never knew you.”
10. The promises to
“...So that we might become heirs in hope
of eternal life” (Tit. 3:7).
Admittedly, this is a rather vague reference to
the promises made to the fathers. Possibly the “blessed hope” (i.e.,
“hope of blessing” — cp. Gen. 12:1-3) of Titus 2:13 may be
seen as another allusion to the Abrahamic covenant.
11. The promises to
“[Jesus was] descended from David, as
preached in my gospel” (2 Tim. 2:8).
“If we endure, we shall also reign with
him” (2 Tim. 2:12).
The greater son of David will rule over Israel,
sitting upon his ancestor’s throne. Along with him will be the faithful
and glorified saints, who share with him the kingship!
12. Faith and baptism:
“[God] saved us, and called us with an holy
calling, not according to our works, but according to his own purpose and grace,
which was given us in Christ Jesus” (2 Tim. 1:9).
“Hold fast the form of sound words, which
thou hast heard of me, in faith and love which is in Christ Jesus” (2 Tim.
“If we have died with him, we shall also
live with him” (2 Tim. 2:11).
“The grace of God...[teaches] us that,
denying ungodliness and worldly lusts, we should live soberly, righteously, and
godly, in this present world” (Tit. 2:11,12).
“God saved us, not because of deeds done by
us in righteousness, but in virtue of his own mercy, by the washing of
regeneration and renewal by the Holy Spirit... so that we might be justified by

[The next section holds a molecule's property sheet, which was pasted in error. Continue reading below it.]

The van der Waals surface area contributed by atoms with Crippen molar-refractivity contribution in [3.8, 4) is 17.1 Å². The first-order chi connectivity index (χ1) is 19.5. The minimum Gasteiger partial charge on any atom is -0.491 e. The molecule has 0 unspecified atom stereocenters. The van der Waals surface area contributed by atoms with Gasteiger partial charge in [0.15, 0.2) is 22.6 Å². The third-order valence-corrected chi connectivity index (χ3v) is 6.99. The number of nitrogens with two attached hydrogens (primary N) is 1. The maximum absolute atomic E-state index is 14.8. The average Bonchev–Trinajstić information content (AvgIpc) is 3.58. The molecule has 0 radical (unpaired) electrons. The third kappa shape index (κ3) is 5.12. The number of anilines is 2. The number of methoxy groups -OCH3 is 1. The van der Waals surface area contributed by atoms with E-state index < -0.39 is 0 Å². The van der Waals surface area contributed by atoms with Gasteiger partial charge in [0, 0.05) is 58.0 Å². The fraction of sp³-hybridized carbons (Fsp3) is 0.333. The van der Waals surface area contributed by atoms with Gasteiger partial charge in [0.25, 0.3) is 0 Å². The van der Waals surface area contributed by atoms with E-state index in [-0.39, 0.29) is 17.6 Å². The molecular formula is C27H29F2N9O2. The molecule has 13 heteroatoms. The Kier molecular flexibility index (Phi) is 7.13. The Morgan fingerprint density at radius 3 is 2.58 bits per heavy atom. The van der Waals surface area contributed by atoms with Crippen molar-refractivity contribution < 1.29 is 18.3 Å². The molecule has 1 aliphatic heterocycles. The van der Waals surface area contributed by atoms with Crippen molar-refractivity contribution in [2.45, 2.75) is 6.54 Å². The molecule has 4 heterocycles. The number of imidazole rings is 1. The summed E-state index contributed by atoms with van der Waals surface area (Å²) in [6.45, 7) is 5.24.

his grace” (Tit. 3:6,7).
Included in the above statements are these
- Salvation not by works, but
by faith, through the mercy of
- Baptism as a
participation in Christ’s death (the crucifying of the flesh with its
- Baptism as the
means of rebirth, or regeneration (through new and godly
13. The one body:
There is nothing specific to be found on this
subject in the “faithful sayings”. However, it may be said in
summary that only those who believe the one gospel, and approach the one God
through the one mediator Jesus Christ, can be part of the one Body of His Divine
This approach to defining “essential
doctrines” is perhaps less conclusive than the previous two: Paul is
citing at random, throughout the three Pastoral Letters, “sayings of
faith”. He is not necessarily giving, even when all possible citations are
collected, a comprehensive list — but only quoting extracts to satisfy the
need of the moment. Yet it may be observed, from studying the preceding summary,
that the pastoral “sayings of faith” at least provide partial
corroboration of the results of our two earlier processes.